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‘The Just and the Blind’ has Boston premiere

Inequity, police violence seen through lens of Black fatherhood

Celina Colby
Celina Colby is an arts and travel reporter with a fondness for Russian novels.... VIEW BIO
‘The Just and the Blind’ has Boston premiere
Marc Bamuthi Joseph (left) and Daniel Bernard Roumain PHOTO: BETHANIE HINES

On April 1–2, poet and writer Marc Bamuthi Joseph will perform a stirring multimedia performance exploring policing, inequity and Black fatherhood. Presented in partnership with Celebrity Series of Boston at the Emerson Paramount Center, “The Just and the Blind” is a reflection of Joseph’s personal experiences with inequity and his desire to change things for his son.

Joseph developed the full sensory experience with Boston area artists Daniel Bernard Roumain, who composed and performs the accompanying music on piano and violin, and Débo Ray, who brings her powerful vocals to the production. The music mines Black history to draw on the words and themes of leaders like Angela Davis and the Black Panthers.

“A piece like this is a reminder that Black men, specifically, continue to be murdered and treated unjustly. That we’re all culpable, that we have a role to play,” says Roumain. “I would describe it as a Black radical moral immersive experience.”

“The Just and the Blind” unfolds in a series of scenes during which Joseph recounts various encounters he’s had with law enforcement and how those experiences color his relationship with his son, who he knows is walking into similar territory. Joseph’s mastery of language is at the root of this performance; his poignant and at times stinging poetry and prose guide the audience through this art experience.

The pieces Ray sings are drawn from the words of powerful Black protest leaders. She channels the emotions of centuries of resistance. “What I’m trying to convey with that,” she says, “is a sense of empathy, deep, deep empathy, for it to resonate with everyone who hears it, no matter where they come from, what their background is or their lineage.”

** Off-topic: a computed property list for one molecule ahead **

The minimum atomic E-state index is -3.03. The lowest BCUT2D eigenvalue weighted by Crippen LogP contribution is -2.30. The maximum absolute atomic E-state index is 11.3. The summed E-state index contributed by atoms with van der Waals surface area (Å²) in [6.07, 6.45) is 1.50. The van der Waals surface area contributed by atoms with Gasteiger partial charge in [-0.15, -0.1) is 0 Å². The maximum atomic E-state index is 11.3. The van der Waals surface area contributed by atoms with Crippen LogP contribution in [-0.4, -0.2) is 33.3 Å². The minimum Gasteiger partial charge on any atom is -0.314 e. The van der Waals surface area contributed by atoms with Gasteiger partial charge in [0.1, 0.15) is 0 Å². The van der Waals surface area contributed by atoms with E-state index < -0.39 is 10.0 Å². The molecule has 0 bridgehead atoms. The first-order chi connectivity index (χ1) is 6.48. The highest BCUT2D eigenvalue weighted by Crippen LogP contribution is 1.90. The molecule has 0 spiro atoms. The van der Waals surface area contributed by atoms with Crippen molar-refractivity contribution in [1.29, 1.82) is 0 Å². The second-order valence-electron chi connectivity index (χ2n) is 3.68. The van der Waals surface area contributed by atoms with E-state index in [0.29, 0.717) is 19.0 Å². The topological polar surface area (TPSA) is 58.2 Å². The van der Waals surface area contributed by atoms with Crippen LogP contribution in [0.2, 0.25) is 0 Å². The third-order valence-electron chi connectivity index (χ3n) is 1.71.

While spoken word flows and music plays, audience members also see dancer King Havoc manifesting emotions in movement and snippets of films, animations and projections layered onto the scene. There are many moving parts in this one-hour performance. Audiences also will hear the words of journalist Lisa Armstrong interviewing an incarcerated man and see the bold photographs of Brittani “Brittsense” Sensabaugh, among other artistic influences.

The purposeful, choreographed chaos of this performance mirrors the constant hypervisual, overstimulated nature of the contemporary world. Media is all around, including videos, social media and shared stories of police violence. In many ways, that inundation has provided awareness and spread outrage, strengthening resistance, and at the same time, it acclimatizes online audiences to violence and injustice.

Roumain notes that while awareness of police brutality is much greater than it was in the days of Rodney King’s assault, there is still much work to be done. He hopes audiences for “The Just and the Blind” are further awakened to the racial inequity in the U.S. “I hope they are a little more aware of the plight of Black men, the plight of Black folk,” says Roumain. “I hope they come away with the urgency of equity.”